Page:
The Count is missing & ideally output is in columnar csv

Name   : Name
Sev    : Sev
DstIP  : DstIP
SrcIP  : SrcIP
action : action

Name   : Streaming Engine: TCP Segment Limit Enforcement
Sev    : Low
DstIP  : 172.24.119.69
SrcIP  : 10.253.29.197
action : drop

Name   : Streaming Engine: TCP Segment Limit Enforcement
Sev    : Low
DstIP  : 172.24.119.69
SrcIP  : 10.253.29.197
action : drop

. . .
sunhuxAuthor Commented:
I thought of amending it as follows:

import-csv D:\Downloads\SampleSanitIpslog1.csv -Header Time, Name, Sev, DstIP, SrcIP, action |
(above is is the minimum columns needed)
  Select Name,Action,SrcIP,DstIP |
  Group-Object Name,Action,SrcIP,DstIP,Sev -NoElement |
  sort Count -desc |
  Select @{n='Name'; e={$_.Name.Split(',')[0].Trim()}},
         @{n='Action'; e={$_.Name.Split(',')[1].Trim()}},
         @{n='SrcIP'; e={$_.Name.Split(',')[2].Trim()}},
         @{n='DstIP'; e={$_.Name.Split(',')[3].Trim()}},
         @{n='Sev'; e={$_.Name.Split(',')[4].Trim()}},
         Count |
  export-csv -NoType C:\temp\Result.csv
(does result.csv contain the output in columnar format with Counts included?)
Qlemo"Batchelor", Developer and EE Topic AdvisorCommented:
If you have set up your input CSV to contain the correct header, we should remove providing the header names on input. Something I forgot to consider is that the header lines in the CSV will be taken over as data lines if we do.
import-csv D:\Downloads\SampleSanitIpslog1.csv |
  Select Name,Action,SrcIP,DstIP,Sev |
  Group-Object Name,Action,SrcIP,DstIP,Sev -NoElement |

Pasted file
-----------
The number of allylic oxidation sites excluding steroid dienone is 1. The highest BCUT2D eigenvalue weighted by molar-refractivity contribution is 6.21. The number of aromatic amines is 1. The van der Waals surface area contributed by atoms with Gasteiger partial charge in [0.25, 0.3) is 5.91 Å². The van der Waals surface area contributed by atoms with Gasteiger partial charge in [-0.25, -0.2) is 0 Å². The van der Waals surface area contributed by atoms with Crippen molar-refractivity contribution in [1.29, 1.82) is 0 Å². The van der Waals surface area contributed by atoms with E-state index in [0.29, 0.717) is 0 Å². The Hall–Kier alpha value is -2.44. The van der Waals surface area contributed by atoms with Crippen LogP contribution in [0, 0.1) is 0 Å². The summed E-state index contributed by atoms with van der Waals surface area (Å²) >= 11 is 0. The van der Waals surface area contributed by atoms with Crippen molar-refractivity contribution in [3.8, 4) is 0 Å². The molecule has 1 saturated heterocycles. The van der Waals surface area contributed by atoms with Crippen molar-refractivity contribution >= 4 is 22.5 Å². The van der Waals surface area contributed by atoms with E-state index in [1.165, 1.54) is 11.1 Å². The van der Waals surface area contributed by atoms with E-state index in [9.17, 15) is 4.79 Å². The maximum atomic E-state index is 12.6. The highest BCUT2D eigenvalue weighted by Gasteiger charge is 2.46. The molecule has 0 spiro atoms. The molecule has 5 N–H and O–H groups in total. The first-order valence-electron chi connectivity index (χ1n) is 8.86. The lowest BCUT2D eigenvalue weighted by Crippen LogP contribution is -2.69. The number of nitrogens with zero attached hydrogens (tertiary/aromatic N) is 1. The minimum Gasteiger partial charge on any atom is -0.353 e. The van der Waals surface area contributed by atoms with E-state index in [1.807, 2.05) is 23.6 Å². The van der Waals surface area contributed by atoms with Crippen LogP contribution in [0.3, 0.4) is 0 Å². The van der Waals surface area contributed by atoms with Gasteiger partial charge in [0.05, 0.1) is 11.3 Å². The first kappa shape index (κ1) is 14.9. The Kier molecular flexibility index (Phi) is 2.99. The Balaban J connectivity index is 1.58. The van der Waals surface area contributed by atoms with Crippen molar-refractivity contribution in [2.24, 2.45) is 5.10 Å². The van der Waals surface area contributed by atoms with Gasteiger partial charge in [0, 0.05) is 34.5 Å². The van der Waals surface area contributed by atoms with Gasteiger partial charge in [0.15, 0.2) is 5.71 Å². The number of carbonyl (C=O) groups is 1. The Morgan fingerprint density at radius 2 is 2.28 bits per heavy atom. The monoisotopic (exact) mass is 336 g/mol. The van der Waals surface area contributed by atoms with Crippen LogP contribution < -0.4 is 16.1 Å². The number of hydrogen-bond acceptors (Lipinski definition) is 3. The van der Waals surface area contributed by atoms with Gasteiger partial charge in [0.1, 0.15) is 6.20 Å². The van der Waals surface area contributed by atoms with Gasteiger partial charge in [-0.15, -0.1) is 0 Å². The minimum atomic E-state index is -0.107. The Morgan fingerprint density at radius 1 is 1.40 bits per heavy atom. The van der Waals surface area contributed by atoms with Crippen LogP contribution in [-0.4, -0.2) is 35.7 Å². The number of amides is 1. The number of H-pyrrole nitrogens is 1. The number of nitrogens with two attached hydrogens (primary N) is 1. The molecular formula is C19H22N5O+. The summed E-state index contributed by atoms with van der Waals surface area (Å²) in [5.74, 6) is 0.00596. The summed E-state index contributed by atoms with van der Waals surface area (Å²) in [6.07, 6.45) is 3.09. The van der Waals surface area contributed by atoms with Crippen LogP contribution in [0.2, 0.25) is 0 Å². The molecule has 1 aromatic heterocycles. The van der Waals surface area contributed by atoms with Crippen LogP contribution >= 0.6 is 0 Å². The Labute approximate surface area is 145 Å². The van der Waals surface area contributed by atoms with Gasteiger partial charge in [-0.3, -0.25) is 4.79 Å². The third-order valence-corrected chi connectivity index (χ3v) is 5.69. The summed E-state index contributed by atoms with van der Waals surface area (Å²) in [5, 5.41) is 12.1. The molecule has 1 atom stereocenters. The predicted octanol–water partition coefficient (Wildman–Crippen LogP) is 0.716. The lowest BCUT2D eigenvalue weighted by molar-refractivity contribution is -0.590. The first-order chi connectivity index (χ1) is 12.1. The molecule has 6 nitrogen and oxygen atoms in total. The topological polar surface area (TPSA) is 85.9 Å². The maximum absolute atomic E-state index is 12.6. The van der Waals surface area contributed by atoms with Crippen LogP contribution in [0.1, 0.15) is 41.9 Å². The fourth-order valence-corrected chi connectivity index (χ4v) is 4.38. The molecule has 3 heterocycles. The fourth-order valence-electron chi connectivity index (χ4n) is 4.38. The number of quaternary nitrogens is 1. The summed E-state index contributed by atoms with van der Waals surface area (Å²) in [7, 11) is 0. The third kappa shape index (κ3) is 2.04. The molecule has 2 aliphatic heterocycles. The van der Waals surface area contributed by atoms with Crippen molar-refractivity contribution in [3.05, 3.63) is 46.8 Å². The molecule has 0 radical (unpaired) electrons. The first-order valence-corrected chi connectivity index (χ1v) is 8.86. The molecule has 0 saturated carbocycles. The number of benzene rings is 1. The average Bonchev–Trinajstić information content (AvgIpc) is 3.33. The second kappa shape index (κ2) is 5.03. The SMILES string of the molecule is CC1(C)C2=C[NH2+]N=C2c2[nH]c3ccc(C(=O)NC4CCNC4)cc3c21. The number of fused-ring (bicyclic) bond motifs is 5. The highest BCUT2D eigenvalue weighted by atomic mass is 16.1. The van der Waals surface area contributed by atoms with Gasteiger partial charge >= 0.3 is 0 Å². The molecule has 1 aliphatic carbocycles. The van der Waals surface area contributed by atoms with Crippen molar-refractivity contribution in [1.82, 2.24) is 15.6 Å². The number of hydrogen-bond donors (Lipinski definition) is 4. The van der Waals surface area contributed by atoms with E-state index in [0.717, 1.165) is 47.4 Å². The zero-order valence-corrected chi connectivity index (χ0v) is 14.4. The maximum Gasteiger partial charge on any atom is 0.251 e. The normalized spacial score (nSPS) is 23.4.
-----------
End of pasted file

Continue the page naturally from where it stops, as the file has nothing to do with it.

sort Count -desc |
  Select @{n='Name'; e={$_.Name.Split(',')[0].Trim()}},
         @{n='Action'; e={$_.Name.Split(',')[1].Trim()}},
         @{n='SrcIP'; e={$_.Name.Split(',')[2].Trim()}},
         @{n='DstIP'; e={$_.Name.Split(',')[3].Trim()}},
         @{n='Sev'; e={$_.Name.Split(',')[4].Trim()}},
         Count |
  export-csv -NoType C:\temp\Result.csv

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And this *should* export the count.

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sunhuxAuthor Commented:
c:\temp\results.csv is empty too
sunhuxAuthor Commented:
Sorry, result.csv now contains the output in columnar format.

I amended it as follows as "Sev" is not part of the sorting key:

import-csv D:\ipsmay\Mon\ps\Maymon4relab2.csv |
  Select Name,Sev,DstIP,SrcIP,action |
  Group-Object Name,Action,SrcIP,DstIP -NoElement |
  sort Count -desc |
  Select @{n='Name'; e={$_.Name.Split(',')[0].Trim()}},
         @{n='Action'; e={$_.Name.Split(',')[1].Trim()}},
         @{n='SrcIP'; e={$_.Name.Split(',')[2].Trim()}},
         @{n='DstIP'; e={$_.Name.Split(',')[3].Trim()}},
         @{n='Sev'; e={$_.Name.Split(',')[4].Trim()}},
         Count |
  export-csv -NoType C:\temp\Result.csv
sunhuxAuthor Commented:
wIth above latest amended script that I submitted above, the Sev column for the output all have
no values (Low, Med, High, Crit) : did I miss out something?
Qlemo"Batchelor", Developer and EE Topic AdvisorCommented:
a) The change to select-object is no real change, you are just swapping column sequence, but that has no meaning.

b) You have to group by the severity.
ba) Because of -NoElements, only grouping columns are maintained.
bb) If we do not group by severity, and omit -NoElements, it is only part of the collection containing the original object, and can have different values (theoretically).

It is much easier if you leave SEV as grouping column, even if it is the same for each action.